Chinese tourists will not be allowed to engage in campaign activities for the coming presidential and legislative elections, Minister of the Interior Jiang Yi-huah said yesterday, adding that serious violators may be expelled from the country.
Jiang made the comments while fielding questions from Chinese Nationalist Party (KMT) Legislator Wu Yu-sheng at the legislature’s Internal Administration Committee meeting.
“I would like to know if government agencies are ready to handle situations wherein Chinese tourists are involved in campaign activities, since the presidential and legislative elections are approaching and we have lifted the ban on independent Chinese travelers visiting the country,” Wu said.
“Are they allowed to take part in campaign events? Are they allowed to wave candidates’ flags? Or are they allowed to wear campaign caps bearing candidates’ names?” Wu asked.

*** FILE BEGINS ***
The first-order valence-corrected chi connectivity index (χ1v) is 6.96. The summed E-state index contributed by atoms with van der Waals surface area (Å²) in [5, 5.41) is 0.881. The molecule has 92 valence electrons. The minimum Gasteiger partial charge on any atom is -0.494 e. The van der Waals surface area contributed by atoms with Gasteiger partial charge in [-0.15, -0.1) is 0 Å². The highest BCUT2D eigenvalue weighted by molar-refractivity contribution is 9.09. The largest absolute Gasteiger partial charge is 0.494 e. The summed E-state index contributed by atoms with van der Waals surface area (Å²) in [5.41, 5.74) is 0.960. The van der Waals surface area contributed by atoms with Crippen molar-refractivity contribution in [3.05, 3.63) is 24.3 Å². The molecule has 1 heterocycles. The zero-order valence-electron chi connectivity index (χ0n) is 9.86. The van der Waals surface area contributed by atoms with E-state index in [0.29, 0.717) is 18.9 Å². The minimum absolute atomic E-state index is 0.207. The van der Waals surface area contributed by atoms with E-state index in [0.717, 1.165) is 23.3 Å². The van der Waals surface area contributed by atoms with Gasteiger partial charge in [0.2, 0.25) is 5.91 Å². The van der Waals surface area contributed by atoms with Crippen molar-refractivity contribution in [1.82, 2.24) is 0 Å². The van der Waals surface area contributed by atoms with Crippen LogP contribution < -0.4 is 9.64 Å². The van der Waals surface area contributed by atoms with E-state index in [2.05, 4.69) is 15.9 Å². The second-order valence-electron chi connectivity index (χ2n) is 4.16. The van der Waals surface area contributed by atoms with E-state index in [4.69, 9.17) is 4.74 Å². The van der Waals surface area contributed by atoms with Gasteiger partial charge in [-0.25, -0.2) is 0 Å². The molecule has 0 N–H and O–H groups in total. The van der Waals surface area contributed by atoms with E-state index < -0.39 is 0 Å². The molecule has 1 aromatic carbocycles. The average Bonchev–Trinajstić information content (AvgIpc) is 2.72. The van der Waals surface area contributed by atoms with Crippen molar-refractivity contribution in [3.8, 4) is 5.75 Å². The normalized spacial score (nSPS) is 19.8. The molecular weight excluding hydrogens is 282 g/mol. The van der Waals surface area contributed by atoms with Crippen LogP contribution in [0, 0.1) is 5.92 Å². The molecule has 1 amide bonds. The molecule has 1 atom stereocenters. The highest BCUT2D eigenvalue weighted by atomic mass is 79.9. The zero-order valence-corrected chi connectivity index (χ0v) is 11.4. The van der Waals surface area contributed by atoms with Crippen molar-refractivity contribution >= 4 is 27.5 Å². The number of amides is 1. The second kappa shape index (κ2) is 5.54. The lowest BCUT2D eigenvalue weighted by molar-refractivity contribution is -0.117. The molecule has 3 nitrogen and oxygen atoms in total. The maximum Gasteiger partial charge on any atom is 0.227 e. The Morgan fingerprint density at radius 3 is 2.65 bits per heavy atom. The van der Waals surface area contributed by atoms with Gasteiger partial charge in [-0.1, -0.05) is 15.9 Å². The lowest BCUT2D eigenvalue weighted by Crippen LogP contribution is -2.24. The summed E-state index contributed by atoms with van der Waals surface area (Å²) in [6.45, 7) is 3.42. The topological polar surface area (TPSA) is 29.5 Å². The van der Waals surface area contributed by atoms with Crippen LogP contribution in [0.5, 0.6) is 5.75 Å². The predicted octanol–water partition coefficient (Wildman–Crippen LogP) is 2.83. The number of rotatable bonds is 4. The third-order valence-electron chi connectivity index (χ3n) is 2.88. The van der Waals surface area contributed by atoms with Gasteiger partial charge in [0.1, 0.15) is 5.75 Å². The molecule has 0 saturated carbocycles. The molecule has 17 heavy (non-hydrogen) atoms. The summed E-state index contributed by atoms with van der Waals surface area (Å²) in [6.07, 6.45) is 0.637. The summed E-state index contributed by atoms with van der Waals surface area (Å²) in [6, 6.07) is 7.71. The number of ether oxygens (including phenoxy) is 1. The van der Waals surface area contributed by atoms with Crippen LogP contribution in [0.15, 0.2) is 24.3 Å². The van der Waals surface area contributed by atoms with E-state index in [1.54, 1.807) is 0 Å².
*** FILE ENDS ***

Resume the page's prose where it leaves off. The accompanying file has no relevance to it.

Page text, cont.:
Chinese tourists were previously only allowed to visit Taiwan in groups, but since June 28, independent travelers have been allowed to visit as well, causing concern because there would be no tour guide to remind independent travelers of what they may and may not do.
Because of the sensitive relationship between Taiwan and China, clashes could break out between Chinese tourists and locals at campaign rallies when emotions run high, Wu said.
Jiang said it would not be a problem if a Chinese tourist were to appear at a campaign rally, “but obviously he or she cannot get on stage, wave a candidate’s campaign flag, shout encouragement for a candidate or distribute flyers for a candidate because these are all considered ‘campaign activities.’”
According to the Immigration Act, foreign visitors may not engage in activities different from the purpose of travel declared in their visa application.
Serious violators may be expelled from the country according to the law, he said.
However, there are gray areas, he said.
“Would it be considered campaigning if a Chinese tourist were to hold a glow stick at a campaign rally?” he asked.
“I’ll ask the relevant agencies to make a clear list of what is allowed and what is not, so that first-line law enforcement personnel will be better prepared,” he said.